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After killings, hospital will do its own mental health screenings

Morton Hospital in Taunton, under fire for releasing an apparently suicidal man who went on to kill two people and injure five, on Thursday abruptly pulled out of the state-run system used to screen Medicaid patients who show up in emergency rooms with mental health issues.

The hospital did not directly connect its decision to the release Tuesday morning of the suspect, Arthur J. DaRosa, who was shot and killed later that day after a violent spree at a Taunton home and a nearby mall. Instead, the hospital suggested the move was prompted by the state-run system’s failure to promptly evaluate patients two days later, on Thursday morning, leaving them lingering in the emergency room.


The failure “to provide critical and timely services continues to put patients at risk,” Michele Fasano, a hospital spokeswoman, said in a statement.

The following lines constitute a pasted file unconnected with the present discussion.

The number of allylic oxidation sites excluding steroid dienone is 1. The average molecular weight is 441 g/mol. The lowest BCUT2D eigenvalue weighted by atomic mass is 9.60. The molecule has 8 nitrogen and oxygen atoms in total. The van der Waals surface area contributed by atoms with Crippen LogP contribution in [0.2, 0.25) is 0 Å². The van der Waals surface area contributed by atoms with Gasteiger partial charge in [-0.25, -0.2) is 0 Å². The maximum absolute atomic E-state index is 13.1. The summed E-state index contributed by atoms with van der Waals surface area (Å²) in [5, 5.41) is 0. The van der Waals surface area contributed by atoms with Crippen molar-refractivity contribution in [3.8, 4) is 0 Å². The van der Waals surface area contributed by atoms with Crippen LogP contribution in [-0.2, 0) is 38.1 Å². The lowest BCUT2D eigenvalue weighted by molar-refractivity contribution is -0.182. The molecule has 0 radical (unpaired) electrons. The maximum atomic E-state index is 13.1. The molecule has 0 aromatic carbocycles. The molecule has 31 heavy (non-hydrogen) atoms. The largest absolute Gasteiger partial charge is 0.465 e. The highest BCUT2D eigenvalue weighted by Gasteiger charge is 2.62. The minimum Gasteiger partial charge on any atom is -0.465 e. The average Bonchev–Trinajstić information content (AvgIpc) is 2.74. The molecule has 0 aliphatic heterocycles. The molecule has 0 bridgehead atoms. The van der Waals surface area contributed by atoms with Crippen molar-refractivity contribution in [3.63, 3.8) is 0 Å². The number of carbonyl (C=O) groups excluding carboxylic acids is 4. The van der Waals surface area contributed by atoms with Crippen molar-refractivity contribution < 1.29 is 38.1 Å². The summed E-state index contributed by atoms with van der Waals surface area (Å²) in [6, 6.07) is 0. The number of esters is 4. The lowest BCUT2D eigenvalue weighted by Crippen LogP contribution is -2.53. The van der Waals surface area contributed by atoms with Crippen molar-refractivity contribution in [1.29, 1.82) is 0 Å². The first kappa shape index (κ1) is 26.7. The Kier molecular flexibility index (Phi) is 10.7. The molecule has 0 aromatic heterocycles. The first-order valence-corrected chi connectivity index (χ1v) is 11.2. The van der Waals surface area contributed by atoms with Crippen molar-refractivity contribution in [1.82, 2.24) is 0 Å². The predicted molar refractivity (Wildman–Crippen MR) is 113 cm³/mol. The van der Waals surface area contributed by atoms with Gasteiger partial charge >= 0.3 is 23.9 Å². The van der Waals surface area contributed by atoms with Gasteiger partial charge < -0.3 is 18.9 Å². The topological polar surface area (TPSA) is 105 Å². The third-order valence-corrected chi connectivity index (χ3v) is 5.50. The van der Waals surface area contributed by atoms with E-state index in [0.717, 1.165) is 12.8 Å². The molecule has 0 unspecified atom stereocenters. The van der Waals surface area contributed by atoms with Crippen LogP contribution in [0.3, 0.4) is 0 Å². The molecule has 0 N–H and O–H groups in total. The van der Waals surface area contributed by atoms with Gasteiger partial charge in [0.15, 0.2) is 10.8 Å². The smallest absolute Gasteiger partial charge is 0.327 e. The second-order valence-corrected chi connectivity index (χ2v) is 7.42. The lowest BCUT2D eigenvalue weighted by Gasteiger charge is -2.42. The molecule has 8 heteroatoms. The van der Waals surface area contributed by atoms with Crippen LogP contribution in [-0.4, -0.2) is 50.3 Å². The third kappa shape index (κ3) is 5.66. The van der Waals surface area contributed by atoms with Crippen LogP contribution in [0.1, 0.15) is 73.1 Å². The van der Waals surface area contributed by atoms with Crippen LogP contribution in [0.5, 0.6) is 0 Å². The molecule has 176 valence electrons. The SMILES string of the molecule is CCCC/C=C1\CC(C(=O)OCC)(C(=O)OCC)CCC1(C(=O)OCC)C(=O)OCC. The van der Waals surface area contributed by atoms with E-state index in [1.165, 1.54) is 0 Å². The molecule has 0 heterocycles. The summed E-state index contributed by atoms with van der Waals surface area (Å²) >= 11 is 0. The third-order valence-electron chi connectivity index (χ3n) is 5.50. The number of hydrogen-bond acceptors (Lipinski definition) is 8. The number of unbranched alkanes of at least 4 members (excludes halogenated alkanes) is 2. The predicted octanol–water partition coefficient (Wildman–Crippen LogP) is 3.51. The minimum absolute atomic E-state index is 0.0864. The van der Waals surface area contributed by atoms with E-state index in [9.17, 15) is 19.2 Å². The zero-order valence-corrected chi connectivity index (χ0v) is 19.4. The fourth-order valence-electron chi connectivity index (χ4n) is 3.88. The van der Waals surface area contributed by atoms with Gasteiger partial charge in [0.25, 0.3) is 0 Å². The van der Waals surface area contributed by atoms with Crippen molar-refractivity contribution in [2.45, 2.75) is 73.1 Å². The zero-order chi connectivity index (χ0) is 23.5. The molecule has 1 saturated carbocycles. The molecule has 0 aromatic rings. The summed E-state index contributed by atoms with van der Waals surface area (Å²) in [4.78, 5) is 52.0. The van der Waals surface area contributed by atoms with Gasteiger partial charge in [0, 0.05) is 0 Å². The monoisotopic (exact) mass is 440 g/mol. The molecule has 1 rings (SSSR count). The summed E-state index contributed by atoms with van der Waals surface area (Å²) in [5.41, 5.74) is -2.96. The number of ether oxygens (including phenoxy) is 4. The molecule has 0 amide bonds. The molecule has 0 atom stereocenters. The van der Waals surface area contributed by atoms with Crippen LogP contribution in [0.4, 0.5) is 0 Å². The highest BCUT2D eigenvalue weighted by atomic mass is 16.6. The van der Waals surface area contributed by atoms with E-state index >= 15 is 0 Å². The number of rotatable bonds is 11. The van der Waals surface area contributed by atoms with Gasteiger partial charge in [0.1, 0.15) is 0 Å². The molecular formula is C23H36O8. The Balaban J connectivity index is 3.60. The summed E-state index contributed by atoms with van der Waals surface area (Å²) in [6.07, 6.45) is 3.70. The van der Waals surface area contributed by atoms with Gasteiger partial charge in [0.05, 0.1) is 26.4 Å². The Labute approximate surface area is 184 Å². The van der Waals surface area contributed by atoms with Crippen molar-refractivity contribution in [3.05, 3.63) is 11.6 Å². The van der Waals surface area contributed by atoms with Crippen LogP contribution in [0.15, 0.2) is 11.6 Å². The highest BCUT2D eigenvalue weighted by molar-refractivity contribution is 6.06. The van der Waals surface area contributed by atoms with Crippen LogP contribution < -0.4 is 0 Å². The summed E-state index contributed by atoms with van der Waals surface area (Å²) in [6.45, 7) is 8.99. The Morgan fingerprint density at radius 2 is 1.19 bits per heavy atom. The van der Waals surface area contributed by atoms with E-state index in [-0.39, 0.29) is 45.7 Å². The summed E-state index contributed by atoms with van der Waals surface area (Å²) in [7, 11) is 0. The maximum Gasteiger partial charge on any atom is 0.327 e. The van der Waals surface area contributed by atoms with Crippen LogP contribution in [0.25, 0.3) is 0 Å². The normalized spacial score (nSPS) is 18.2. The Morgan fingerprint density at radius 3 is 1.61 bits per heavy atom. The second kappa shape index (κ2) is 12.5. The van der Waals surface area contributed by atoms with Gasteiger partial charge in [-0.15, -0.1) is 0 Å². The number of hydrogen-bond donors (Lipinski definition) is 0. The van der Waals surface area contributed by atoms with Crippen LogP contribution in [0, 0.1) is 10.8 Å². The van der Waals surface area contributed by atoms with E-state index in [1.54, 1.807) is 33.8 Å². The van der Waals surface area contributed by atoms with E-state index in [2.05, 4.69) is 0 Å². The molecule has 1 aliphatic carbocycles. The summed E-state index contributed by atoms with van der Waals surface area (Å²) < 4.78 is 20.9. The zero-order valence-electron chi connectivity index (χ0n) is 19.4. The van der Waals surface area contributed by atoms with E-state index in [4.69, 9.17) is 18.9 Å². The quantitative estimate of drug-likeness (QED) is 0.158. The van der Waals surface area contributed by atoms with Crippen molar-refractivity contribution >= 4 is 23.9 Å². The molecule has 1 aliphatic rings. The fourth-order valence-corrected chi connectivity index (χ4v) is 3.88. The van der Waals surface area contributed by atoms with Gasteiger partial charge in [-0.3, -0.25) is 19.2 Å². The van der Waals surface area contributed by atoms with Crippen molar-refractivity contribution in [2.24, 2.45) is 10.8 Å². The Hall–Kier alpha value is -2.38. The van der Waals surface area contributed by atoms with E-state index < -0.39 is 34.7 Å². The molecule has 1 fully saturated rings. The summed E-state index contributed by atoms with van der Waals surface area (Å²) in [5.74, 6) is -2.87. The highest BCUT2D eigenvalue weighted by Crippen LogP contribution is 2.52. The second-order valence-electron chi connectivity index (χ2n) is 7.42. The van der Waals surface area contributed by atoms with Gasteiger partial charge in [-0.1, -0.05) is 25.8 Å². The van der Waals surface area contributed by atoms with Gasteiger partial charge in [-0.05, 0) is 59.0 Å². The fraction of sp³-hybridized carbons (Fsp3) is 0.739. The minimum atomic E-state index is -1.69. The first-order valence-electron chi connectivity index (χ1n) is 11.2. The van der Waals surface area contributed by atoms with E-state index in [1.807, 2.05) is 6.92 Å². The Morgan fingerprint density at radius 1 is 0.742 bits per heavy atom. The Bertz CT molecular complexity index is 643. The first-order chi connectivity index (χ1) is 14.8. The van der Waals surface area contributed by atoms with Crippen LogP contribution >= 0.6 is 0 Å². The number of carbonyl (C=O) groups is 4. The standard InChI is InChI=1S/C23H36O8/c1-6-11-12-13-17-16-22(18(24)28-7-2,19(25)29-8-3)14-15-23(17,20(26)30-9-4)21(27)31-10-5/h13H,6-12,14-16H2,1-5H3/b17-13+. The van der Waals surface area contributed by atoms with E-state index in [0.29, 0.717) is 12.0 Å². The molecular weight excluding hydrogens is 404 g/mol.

The action was taken amid a longstanding dispute that Morton and some other hospitals have had with the system that requires hospitals to use independent clinicians, instead of their own doctors and nurses, to evaluate Medicaid patients seeking mental health treatment. It also came as state health officials have launched a review into the handling of DaRosa’s case.

“While the administration is reviewing the specifics of this tragic circumstance in cooperation with law enforcement, efforts to improve the mental health system must always be ongoing,” said Michelle Hillman, spokeswoman for the state Executive Office of Health and Human Services.